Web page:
I actually created this tactic within a ‘standard’ mentality. It was never actually meant to be as attacking as it ended up, but it was so beautiful to watch I didn’t want to change anything. If anyone has any questions about instructions etc. then feel free to ask me here or on Twitter (@JLAspey), but I don’t feel that just simply unveiling the tactic itself does anyone any good. What’s more is there’s a lot of team and player instructions to this tactic, and listing them out would make for a rather boring article. However, what I can do is show you what developed as a result of the tactic, and hopefully inspire some ideas in others, at least in the last days of FM14.

At it’s most basic, what this tactic does so well is throw bodies forward. When you look at the roles I’ve used here, they’re all fairly attacking, except the Half Back and Central Defenders. That’s 7 willing runners at all times. Running through the centre, that’s going to be tough for any defence to handle.

CW Options

Above, you can see the kind of scenario I used to see all the time, and this isn’t even an extreme example. There’s been times when we’ve got 3 central runners going through against one lone defender just from our ball movement and vertical movement. Anyway, I digress. The Central Winger (circled in blue) has the ball here as we march towards the Elfsborg defence, and he has no less than 4 options, all dangerous, and all likely to result in a goal, or a CCC at the very least. We’ve got plenty of runners, but it’s also worth noting that we’ve got 5 men back, and the HB is doing his job screening the defence. In no way are we open to a counter attack here. This is my idea of short, vertical football at it’s finest. Moving forward at the right times, making short sharp passes and breaking through the opposition defence.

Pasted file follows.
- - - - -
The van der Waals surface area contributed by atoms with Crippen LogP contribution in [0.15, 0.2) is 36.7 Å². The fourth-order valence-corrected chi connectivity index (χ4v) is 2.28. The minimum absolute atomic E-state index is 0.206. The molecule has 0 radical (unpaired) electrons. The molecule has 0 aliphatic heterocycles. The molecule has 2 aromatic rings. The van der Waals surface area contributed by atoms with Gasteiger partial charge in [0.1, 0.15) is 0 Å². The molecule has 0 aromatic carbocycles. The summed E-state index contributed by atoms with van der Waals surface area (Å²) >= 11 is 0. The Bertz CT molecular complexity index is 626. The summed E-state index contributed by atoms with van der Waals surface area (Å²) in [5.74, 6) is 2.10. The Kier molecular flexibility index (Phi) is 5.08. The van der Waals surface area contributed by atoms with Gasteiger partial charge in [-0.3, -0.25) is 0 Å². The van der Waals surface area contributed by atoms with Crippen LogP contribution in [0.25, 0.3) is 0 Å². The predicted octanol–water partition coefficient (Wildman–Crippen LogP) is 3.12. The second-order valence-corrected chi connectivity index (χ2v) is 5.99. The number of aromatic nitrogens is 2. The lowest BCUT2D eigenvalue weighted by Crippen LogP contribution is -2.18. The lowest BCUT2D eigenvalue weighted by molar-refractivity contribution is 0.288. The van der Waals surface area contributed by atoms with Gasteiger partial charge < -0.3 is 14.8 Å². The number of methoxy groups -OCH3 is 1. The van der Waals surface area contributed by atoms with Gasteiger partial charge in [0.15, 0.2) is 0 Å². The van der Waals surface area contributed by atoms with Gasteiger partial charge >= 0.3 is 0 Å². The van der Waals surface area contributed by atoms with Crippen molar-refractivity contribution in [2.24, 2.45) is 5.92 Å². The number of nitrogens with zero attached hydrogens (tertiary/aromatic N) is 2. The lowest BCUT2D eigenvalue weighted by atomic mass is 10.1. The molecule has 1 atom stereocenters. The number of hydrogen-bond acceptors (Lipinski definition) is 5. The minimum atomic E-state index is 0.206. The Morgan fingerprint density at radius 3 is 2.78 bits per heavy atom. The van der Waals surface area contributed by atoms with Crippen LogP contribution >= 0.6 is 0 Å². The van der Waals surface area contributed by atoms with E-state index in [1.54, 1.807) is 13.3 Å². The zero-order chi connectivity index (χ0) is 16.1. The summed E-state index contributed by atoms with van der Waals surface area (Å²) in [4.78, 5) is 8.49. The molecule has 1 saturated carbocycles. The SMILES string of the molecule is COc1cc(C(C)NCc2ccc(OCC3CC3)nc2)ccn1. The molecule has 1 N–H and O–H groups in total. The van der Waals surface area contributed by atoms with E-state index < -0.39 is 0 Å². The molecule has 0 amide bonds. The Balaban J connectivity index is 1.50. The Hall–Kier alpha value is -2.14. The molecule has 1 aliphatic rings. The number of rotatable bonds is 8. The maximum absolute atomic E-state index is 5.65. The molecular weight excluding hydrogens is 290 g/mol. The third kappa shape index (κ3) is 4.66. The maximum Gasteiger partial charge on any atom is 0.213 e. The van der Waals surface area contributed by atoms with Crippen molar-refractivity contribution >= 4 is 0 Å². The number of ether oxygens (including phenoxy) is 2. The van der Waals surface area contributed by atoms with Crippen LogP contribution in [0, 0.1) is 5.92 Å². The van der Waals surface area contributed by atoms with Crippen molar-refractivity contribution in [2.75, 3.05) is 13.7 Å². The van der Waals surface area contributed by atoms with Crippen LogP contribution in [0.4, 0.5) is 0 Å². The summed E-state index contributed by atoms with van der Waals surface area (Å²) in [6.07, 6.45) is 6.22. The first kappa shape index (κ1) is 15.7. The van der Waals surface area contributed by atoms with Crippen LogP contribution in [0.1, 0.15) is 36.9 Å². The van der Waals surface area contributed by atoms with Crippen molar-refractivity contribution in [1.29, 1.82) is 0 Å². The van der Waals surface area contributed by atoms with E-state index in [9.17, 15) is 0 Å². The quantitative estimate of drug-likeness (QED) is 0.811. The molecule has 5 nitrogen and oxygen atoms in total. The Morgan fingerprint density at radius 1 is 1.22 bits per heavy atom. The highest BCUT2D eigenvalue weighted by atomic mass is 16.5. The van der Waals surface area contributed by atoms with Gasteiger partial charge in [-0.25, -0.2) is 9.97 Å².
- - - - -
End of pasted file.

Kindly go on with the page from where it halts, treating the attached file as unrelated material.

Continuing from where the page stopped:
forward runs

Here’s another example of our narrow vertical movement. Yet again, the CW has the ball (circled in yellow) and has 4 vertical runners going through the middle. In addition to that, he’s also got the CWB’s making runs down the flanks, providing support. As you can see, the Left CWB is in acres of space, as the opposition goes narrow to desperately try and fight the midfield battle. All it takes is one pass and we’re through on goal. Again, despite the CWB’s moving forward this time, we’re still not open to a counter attack, as the opposition is desperately throwing men back to stop us plowing through the middle.

All of these screenshots are when we’ve built up play to this point, starting with the defence. We are fast and vertical, but there’s also a possession element to our play, where we built up to the ‘front 3′, and then things get very aggressive. We’re not just constant counter attacks. That doesn’t mean we’re not absolutely deadly on the counter though….